The solar system dropped to a Soldotna street last week, but the only screams to be heard were shouts of glee from a group of children.
With help from the city of Soldotna, Karl Kircher's fourth- and fifth-grade Soldotna Elementary School class took over a section Park Avenue last Wednesday to create a scale drawing of the nine planets in the solar system.
After several weeks of studying space, Kircher said he wanted students to get a broader vision of the size of the solar system.
Using a scale in which one foot equaled about 10 million kilometers, students used colored chalk to draw the nine planets of the solar system and write facts about the planets on huge "note cards."
"The city was really supportive," Kircher said, explaining the city bumped Park Avenue up on the street sweeping schedule and cordoned off about 600 feet of road for the project. "As soon as I said kids in schools, they were all over it."
Mother Nature offered a helping hand in the project, as well, granting students a cloudless day for their field trip about a block from the school.
"It's a perfect day," said fourth-grader Alexandria Kirsch, who was working on the sketch of Saturn.
Working in groups of three, students drew their scale-sized planets, wrote out facts about each of the orbs and created an "alien" that might live there.
But, the students admitted, they are well-aware no life lives on most planets.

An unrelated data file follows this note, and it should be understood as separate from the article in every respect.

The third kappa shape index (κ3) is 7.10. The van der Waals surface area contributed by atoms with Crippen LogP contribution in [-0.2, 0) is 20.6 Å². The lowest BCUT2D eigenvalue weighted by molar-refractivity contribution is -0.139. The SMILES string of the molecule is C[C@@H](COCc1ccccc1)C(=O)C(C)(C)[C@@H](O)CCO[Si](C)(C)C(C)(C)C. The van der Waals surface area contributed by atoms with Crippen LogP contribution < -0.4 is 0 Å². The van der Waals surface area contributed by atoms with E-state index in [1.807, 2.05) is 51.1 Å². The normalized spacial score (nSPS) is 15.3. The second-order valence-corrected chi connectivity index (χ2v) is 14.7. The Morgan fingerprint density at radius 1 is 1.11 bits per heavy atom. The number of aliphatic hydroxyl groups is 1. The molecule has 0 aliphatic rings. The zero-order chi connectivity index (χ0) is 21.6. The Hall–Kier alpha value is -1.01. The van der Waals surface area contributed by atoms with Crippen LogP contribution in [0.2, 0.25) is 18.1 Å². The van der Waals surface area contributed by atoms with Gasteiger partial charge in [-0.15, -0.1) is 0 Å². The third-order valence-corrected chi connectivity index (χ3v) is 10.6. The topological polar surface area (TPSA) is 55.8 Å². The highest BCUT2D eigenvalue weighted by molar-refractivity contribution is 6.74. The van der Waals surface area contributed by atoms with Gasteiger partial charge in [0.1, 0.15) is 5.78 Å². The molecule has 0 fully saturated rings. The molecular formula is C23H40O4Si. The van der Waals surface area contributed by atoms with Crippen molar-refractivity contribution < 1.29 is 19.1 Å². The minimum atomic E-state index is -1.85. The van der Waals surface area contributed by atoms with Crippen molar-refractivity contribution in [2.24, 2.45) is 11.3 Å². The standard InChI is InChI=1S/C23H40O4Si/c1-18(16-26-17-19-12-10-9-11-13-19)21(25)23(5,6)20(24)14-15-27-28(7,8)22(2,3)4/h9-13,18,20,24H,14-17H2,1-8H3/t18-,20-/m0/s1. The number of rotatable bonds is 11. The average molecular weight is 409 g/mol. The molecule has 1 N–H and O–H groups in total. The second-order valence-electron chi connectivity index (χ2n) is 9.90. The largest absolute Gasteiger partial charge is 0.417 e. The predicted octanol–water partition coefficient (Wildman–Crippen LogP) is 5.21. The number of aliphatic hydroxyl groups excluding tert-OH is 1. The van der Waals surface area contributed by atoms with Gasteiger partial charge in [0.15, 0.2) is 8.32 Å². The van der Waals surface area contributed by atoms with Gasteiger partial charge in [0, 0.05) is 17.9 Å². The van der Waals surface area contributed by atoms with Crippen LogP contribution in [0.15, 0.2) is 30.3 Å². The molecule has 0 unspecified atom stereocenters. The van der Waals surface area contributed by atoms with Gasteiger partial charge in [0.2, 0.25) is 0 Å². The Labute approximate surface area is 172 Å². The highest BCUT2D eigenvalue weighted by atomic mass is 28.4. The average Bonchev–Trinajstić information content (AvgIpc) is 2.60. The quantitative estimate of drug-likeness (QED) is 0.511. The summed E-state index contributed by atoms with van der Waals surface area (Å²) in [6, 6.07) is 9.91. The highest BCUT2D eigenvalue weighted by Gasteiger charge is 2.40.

"If you stepped on Saturn, you'd fall right through," said fourth-grader Ashley McCamon. "Saturn doesn't weigh anything."
"A baby could pick it up," added fourth-grader Brooke Hughes.
Saturn wasn't the only planet the students proved experts on, either.
"I think an interesting fact is Venus' day is longer than its year," said fourth-grader Brenden Couch. "Also, they've never been to it, because all the air on Venus is toxic. It's hotter than Mercury, because the atmosphere won't let the hot air out."
Jupiter is the largest planet in the solar system, fifth-grader Lindsay Shackleton explained.
"It's heavier than all the other planets put together," added fourth-grader Kyle Gray.
Temperatures on Uranus get up to 333 below zero, noted fourth-grader Tyler Marcuson.
"It was the first planet discovered with a telescope," he added.
Neptune has eight moons, as well as one cloud that travels around the planet and is nicknamed "Scooter" by scientists," fourth-grader Lauretta Price said.
Fifth-grader Elizabeth Miller noted that Pluto is called the "double planet" because it is no larger than the moon that orbits it.
"They once thought (Pluto) was a moon," she said.
While students said they enjoyed showing off their knowledge of the solar system a group of girls working on the Saturn drawing even took a curious man from the Soldotna Senior Citizens Center on a "tour" students said they also appreciated the opportunity to get outside.
"So far, it's pretty fun," said fifth-grader Cassi Hollingworth.
"It's not all about work," added fifth-grader Molly Nyland. "We get to draw and stuff."
And, as Kircher hoped, students said they were impressed with the scope of the project.
"It's so big," said fourth-grader Austin Druce.
That was the point, Kircher said.
"Some things just don't fit in a classroom."
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